The big attraction in the region is the fishing cat – larger than a domestic cat, the Fishing Cat is well adapted to catching fish, its primary prey. They have a deep-chested body with short legs, a big, broad head, and a short tail. Their front feet are partially webbed and their claw tips protrude from their sheaths even when retracted, leaving a signature track imprint. They have layered structure of fur, a crucial adaptation to life in the water. They are strong swimmers, and can cover long distances underwater. They have been seen wading and swimming in shallow water, hunting for a variety of aquatic prey. They often hunt for fish while fully immersed in water, and have been seen catching fish by plunging their heads under water, and flicking or scooping them out
Dudhwa Tiger Reserve
Dudhwa Tiger Reserve of Uttar Pradesh lies adjacent to the Indo-Nepal border bringing together two most incredible sanctuaries of the area namely, Kishanpur and Katarniaghat Wildlife Sanctuaries to represent the excellent natural forests and greenery along the Terai region. Dudhwa tiger reserve was initially developed as a reserve forest for preserve the depleting population of Swamp Deer. Late Billy Arjan Singh got the area notified as a National Park.
The area is a mix of Terai grasslands, Sal forests and large waterbodies that are excellent for birding. The park is home to the Bengal Tiger, Leopard, Asiatic Elephants, Soft Ground Barasingha (Swamp Deer), Hog Deer, Chital Deer, Fishing Cat, the very shy Leopard Cat, Marsh Crocodile, Swamp Francolin, Great Slaty Woodpecker (one of the largest species of woodpeckers in the world) and the Bengal Florican.
Key wildcat to lookout for apart from the tiger and the leopard is the leopard cat. Although the leopard cats range through India and South Asia these cats are difficult to find in the tall grasslands and are more often sighted when they cross the dirt trails. Similar to the big cat that they are named after they have black rosettes that cover the sides of the body, with solid spots running down the legs and the tail. Much like their cousin the Leopard, Leopard Cats are more tolerant of disturbed areas than other small Asian felids, and can be found in human-modified habitats with cover such as palm-oil plantations, secondary forest and farmland.
The park offers options of elephant back safaris which enables guests to get close to the one horned rhino, barasingha and other mammals that inhabit these Terai grasslands.
Katarniaghat Wildlife Sanctuary
The Katarniaghat Forest provides strategic connectivity between tiger habitats of Dudhwa and Kishanpur in India and the Bardia National Park in Nepal. There is limited area which one can explore in the jeep, however, the interesting part of the safari takes place on the river, streams and swamp land in a boat which allows us to get close to large number of Marsh Crocodiles, Gharials, aquatic birds and even see some rare and endangered Gangetic Dolphins.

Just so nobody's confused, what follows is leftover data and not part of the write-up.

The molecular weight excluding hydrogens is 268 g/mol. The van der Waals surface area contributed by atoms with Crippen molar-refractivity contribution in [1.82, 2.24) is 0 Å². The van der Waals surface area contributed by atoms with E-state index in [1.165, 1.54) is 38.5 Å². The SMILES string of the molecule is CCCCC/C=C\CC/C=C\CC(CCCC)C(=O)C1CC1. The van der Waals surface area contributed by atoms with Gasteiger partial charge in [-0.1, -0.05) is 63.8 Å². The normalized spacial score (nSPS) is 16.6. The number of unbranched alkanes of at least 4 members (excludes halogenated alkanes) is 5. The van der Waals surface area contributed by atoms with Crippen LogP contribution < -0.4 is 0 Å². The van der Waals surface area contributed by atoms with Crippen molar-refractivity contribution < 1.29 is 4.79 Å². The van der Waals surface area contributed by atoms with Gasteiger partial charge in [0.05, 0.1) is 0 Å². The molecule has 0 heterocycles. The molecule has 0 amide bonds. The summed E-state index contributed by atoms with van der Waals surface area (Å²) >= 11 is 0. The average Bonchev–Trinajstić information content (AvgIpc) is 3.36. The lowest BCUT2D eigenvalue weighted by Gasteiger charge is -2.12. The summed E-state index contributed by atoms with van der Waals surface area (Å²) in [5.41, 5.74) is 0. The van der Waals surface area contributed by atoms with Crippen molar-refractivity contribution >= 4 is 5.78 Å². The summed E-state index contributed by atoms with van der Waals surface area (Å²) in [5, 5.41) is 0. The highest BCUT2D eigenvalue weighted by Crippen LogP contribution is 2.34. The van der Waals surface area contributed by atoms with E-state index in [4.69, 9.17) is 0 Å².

It is home to a number of endangered species including Gharial, Tiger, Rhino, Gangetic Dolphin, Swamp Deer, Hispid Hare, Bengal Florican, the White-backed and Long-billed Vultures. It is perhaps one of the best places in the world to see the Gharial Crocodile. Recent discoveries in herpetofauna of Katarniaghat are highly fascinating and are represented by several species such as the banded krait, the Burmese rock python, the yellow speckled wolf-snake and the paradise flying snake. In 2012, a rare red coral kukri snake was also sighted in the sanctuary.
Chambal Wildlife Sanctuary
The National Chambal Sanctuary is a 400 km stretch of the river Chambal and a 1 to 6 km wide swathe of the ravines on both sides of the river, covering an area of 1235 sq. km. The Chambal Ravines are the product of centuries of soil erosion by flood and rain waters. They form an incredible maze of intertwining mud cliffs, with tropical dry scrub forest vegetation, that provide shelter for numerous birds, mammals and reptiles.
The Sanctuary boasts of a rapidly increasing and impressive bird list of over 330 species of resident and migratory birds and is gaining a reputation as one of the most reliable places to see the Indian Skimmer.
The Sanctuary today provides protection for 1200 Gharials & 300 Marsh Crocodiles, eight species of Turtles, Smooth coated Otters, the Indian Wolf, Stripped Hyena, Indian Fox and the Jungle Cat to name a few.